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Illinois lawmakers just say no to medical marijuana

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SPRINGFIELD -- A proposal to legalize marijuana for medical purposes went up in smoke in the Illinois House Tuesday.

After nearly two hours of sometimes passionate debate, the measure fell just a handful of votes short of the 60 needed to advance to the Senate, which must approve changes made in the House before it can go to Gov. Pat Quinn's desk.

Under the legislation, certain patients could obtain medical-grade marijuana from state-regulated dealers for use in their homes.

Patients would have to receive permission from a physician to apply for a license. The Illinois Department of Public Health would then authorize the person to obtain three marijuana plants per month.

State Rep. Lou Lang, D-Skokie, who sponsored the proposal, said Illinois should join 15 other states with similar laws because the drug can benefit people with painful and chronic diseases. He said Illinois' version would be among the strictest in the nation.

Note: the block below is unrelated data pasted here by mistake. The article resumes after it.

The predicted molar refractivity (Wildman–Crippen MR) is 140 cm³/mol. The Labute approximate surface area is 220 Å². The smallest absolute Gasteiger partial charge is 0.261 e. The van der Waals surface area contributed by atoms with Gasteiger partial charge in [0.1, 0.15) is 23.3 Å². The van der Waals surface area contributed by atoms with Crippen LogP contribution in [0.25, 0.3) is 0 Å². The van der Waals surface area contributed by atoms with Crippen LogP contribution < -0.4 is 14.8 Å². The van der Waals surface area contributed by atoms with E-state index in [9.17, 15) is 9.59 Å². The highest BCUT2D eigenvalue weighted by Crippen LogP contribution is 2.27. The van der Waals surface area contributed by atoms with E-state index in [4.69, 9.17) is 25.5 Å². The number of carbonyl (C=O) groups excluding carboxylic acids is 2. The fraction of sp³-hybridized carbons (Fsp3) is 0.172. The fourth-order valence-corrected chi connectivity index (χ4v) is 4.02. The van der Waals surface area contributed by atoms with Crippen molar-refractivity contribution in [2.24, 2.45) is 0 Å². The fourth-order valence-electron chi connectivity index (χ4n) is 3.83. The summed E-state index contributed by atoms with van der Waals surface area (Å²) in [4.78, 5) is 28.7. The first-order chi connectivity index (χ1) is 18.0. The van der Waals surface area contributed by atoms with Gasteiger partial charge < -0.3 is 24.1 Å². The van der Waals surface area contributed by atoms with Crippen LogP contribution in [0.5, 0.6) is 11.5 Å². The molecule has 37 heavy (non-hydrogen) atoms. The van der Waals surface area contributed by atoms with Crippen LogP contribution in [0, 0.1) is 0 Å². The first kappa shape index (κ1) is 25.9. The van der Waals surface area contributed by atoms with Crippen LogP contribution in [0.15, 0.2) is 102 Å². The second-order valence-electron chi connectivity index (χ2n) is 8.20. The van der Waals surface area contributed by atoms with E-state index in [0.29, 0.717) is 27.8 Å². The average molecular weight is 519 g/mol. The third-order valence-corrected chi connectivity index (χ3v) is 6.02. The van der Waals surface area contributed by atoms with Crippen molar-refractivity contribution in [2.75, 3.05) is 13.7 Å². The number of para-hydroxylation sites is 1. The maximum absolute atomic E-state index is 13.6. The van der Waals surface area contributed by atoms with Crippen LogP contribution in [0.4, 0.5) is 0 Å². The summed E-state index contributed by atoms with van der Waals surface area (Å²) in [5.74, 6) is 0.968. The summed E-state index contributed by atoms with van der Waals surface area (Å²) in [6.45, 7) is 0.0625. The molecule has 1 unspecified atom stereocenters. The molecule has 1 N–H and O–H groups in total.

"This is the most controlled, narrow bill in America. We did that to get the ball rolling, to help people," Lang said. "We cannot be afraid of the word 'marijuana.'"

Republicans led the charge to kill the legislation.

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"This goes well beyond medical treatment. What is the message we are sending our children. This has been illegal for a reason," said state Rep. David Reis, R-Willow Hill.

State Rep. Chapin Rose, R-Mahomet, said one stumbling block was the provision that bypassed pharmacies as the dispensary of marijuana.

Lang also dismissed GOP concerns that people would drive under the influence of drugs or smoke at workplaces.

"This does not give someone carte blanche to be high," Lang said.

The issue brought former television talk show host Montel Williams to the Capitol to lobby lawmakers to approve the measure. He has multiple sclerosis and uses medical marijuana to help ease the effects of his condition.

The legislation is Senate Bill 1381.

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